The News: Should We Pay Attention to It or Just Be Happy?
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You don't have to be a news hound to know the top stories in the headlines this week. You can walk through the check-0ut counter at the grocery store, turn on your radio or TV, or surf around on your computer. News stories, mostly bad or inflammatory, scream at you all the time. It's hard to escape. I don't mean to add to those voices, but I want to share some of today's headlines:
BP: First try at inserting siphon tube in oil pipe fails
Thai PM warns of civil war as toll mounts
Death sentence over China kindergarten attack
Thousands of Non-Profits May Lose Tax-Exemption
Taliban Say They Killed 4 Afghan Interpreters
There were a few uplifting headlines like California Woman Earns College Diploma at Age 94.
For the most part, the news stinks.
And I didn't even include any political or economic headlines. Those are the stories that can get one's panties into a real wad. The nicest people can turn into complete trolls when they hear something about politics or money that pushes a button. The talking heads on the news programs just inflame the situation further.
I've never seen such incivility and bad manners in all my life.
Watching the news, reading headlines, following political commentary — it all just makes your veins pop out. Have you ever seen someone actually yelling back at the television and calling the commentator some unspeakable names?
I'm embarrassed to say I've had political conversations that that turned, well, pretty tense. With people I really like. So many people like to talk about the news and recount how terrible things are and how the world is going to pot. It makes you want to hyperventilate. None of this can be good for you.
But unless you want to cloister yourself away and detach from any of the electronic devices we all have become so attached to, you are going to have that stinkin' news in your face all the time. What to do, what to do?
There are people who have detached and seem to live perfectly normal lives otherwise.
They have no idea what is going on in the news and are completely blissful in their ignorance. I'm sure they are happier, less stressed and probably much nicer people.
But here's the big question for you: do we have an obligation to ourselves, our children or grandchildren, and to society, to stay informed and try to change the world for the better?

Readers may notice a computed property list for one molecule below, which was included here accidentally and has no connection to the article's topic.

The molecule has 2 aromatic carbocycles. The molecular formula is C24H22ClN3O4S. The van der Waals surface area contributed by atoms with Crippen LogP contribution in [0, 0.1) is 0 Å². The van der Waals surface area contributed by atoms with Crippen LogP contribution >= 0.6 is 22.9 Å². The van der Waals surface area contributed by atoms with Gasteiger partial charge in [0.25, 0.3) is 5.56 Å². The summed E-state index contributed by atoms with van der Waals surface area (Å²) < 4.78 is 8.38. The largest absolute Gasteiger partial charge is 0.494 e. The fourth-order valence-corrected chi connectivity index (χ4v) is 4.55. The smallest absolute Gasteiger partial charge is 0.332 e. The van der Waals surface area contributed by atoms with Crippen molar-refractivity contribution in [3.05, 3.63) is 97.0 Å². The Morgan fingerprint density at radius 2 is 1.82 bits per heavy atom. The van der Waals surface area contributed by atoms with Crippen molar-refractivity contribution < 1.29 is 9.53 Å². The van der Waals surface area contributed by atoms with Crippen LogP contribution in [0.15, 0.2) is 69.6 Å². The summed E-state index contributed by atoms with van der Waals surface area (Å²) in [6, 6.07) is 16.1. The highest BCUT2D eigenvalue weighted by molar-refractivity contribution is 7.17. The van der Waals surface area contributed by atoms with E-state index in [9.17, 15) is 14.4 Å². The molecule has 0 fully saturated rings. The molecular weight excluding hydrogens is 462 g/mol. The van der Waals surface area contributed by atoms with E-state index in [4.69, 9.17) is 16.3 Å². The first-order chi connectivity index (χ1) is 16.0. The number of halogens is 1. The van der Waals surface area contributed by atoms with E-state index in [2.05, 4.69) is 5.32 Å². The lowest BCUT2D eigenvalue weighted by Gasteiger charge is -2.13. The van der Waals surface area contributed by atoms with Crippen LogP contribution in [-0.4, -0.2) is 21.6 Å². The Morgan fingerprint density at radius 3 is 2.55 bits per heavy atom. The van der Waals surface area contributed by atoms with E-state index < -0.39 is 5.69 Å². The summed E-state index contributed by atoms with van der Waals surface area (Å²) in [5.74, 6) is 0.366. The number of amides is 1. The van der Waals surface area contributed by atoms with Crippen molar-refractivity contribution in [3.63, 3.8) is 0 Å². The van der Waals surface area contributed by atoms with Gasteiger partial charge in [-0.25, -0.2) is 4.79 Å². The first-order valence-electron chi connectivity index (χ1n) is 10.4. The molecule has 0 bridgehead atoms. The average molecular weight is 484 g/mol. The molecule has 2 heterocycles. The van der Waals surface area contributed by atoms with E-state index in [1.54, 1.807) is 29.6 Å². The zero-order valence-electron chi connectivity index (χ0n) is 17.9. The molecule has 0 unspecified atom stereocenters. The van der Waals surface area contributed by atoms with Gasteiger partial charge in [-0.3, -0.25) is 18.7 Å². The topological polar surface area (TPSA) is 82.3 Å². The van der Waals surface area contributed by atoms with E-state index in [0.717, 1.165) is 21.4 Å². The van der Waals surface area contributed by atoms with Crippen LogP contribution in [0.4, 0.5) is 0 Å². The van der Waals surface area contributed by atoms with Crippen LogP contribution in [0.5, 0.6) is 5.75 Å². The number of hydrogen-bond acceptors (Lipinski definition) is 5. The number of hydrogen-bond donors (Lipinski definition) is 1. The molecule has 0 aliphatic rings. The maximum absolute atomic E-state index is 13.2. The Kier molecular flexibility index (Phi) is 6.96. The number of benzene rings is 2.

If so, how connected and informed must we be? And how can we make a positive impact and create any real change for the better? Is it possible to stay informed and take action without turning into angry, stressed out, bloviating bobble heads?
As a former news junkie, I have been examining that question for myself. Through my work as a life coach and by reading some really great blogs and books about personal growth and life balance, I have come to the conclusion that it is possible to strike a balance between staying connected to important world events and remaining a calm and happy person.
Here are some ideas for achieving that balance that you might consider for yourself:
- Limit the amount of time you spend reading or listening to the news. Give yourself ten or fifteen minutes to scan headlines and read a few full articles.
- Don't listen to or read news stories first thing in the morning or before bed. The early morning hours should be calm and positive to set the tone for the day. At bedtime, don't fill your head with negative, upsetting or disturbing information.
- Be discriminating about the news you read or listen to. Focus on the stories that are truly important, as well as positive and uplifting stories. Avoid salacious news with gratuitous images of sex and violence.
- Avoid protracted conversations about bad news or controversial topics. Don't give in to the need to offer your opinion unless it's invited. And even then, it's often best to keep quiet.
- Be the voice of balance and reason, if you are involved in a potentially inflammatory conversation. Listen consciously more than you talk. Acknowledge the other person's point of view as valid.
- Stay open to a variety of news sources and opinions. The media is now about as polarized as the politicians. Listen to many points of view and read an array of outlooks on the same topic. Then form your own stance.
- If there is a topic you feel particularly interested in or drawn to, learn as much about it as you can. Become well-informed so that you can speak intelligently about it and perhaps make a difference in your area of interest.
Here are some ways you can contribute.
- If you want to become more politically active, read this article about how to do that.
- If you want to contribute to helping the environment, here are 21 practical ways.
- Reach out to children in need through the Boys and Girls Club of America or the Big Brother Big Sister programs.
- Show your support and care for our soldiers overseas.
- Help the economy through small efforts and spending habits.
- Make a contribution for relief and reconstruction in Haiti.
- Write a letter to your congressional representative and let him/her know your opinion.
- Read this list of 100 ways to make a difference in your community and pick one!
You can remain a balanced and happy person while staying informed about world events and news — even unpleasant or contentious news. By managing your media intake and taking small actions to make a difference, you will feel more in control of the world around you. And you will be making a contribution for positive change and peace. I think that's why we are here, don't you?
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